The current study explores the effects of viewing cosmetic surgery reality television programs (CSRTP) on self-reported attitudes toward cosmetic surgery. Undergraduate college students (N = 105) completed surveys and responded to questions related to their television viewing habits and their attitudes toward cosmetic surgery. Results of this study indicate that heavier viewers have a more favorable attitude toward cosmetic surgery for themselves than do non-viewers or lighter viewers. However, the results also indicate no significant difference in attitudes among heavier viewers, lighter viewers, and non-viewers regarding cosmetic surgery for others; additionally, the results show no significant difference in terms of the perceived social stigma, pain, and healing time associated with undergoing surgery.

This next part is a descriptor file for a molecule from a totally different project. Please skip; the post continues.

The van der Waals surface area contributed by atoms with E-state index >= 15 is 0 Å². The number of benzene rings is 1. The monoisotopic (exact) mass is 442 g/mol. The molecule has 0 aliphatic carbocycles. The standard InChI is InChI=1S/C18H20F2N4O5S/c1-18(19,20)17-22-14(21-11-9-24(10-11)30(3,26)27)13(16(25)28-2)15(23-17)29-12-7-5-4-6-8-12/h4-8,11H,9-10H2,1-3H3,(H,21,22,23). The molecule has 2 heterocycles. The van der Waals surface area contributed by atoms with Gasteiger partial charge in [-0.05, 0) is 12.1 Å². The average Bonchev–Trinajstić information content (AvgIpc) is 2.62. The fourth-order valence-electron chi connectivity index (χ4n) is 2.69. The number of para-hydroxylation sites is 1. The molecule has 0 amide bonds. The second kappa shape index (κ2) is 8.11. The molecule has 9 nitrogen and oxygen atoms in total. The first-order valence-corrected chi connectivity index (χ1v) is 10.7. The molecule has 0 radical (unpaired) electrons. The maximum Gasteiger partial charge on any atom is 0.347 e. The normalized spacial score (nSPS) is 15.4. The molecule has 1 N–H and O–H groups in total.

Department, Program, or Center
Department of Communication (CLA)
Reeves O'Connor, Elizabeth, "Cosmetic surgery & reality television: the relationship between college students' viewing of cosmetic surgery on reality television and self-reported attitudes toward cosmetic surgery" (2007). Thesis. Rochester Institute of Technology. Accessed from
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